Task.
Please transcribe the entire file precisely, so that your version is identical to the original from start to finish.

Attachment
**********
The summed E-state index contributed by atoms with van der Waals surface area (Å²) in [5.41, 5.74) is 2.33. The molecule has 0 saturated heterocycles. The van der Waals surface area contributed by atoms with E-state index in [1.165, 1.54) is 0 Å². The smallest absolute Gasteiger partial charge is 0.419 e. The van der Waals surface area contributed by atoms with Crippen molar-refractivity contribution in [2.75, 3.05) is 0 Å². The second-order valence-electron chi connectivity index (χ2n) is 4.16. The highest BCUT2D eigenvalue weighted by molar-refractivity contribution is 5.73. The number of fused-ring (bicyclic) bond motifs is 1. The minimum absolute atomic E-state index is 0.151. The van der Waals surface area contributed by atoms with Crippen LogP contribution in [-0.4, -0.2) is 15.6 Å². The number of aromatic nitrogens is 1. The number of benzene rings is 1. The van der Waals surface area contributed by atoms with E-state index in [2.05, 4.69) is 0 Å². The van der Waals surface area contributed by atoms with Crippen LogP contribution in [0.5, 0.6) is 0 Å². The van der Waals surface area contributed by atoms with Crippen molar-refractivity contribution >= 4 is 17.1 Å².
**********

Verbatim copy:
The summed E-state index contributed by atoms with van der Waals surface area (Å²) in [5.41, 5.74) is 2.33. The molecule has 0 saturated heterocycles. The van der Waals surface area contributed by atoms with E-state index in [1.165, 1.54) is 0 Å². The smallest absolute Gasteiger partial charge is 0.419 e. The van der Waals surface area contributed by atoms with Crippen molar-refractivity contribution in [2.75, 3.05) is 0 Å². The second-order valence-electron chi connectivity index (χ2n) is 4.16. The highest BCUT2D eigenvalue weighted by molar-refractivity contribution is 5.73. The number of fused-ring (bicyclic) bond motifs is 1. The minimum absolute atomic E-state index is 0.151. The van der Waals surface area contributed by atoms with Crippen LogP contribution in [-0.4, -0.2) is 15.6 Å². The number of aromatic nitrogens is 1. The number of benzene rings is 1. The van der Waals surface area contributed by atoms with E-state index in [2.05, 4.69) is 0 Å². The van der Waals surface area contributed by atoms with Crippen LogP contribution in [0.5, 0.6) is 0 Å². The van der Waals surface area contributed by atoms with Crippen molar-refractivity contribution >= 4 is 17.1 Å².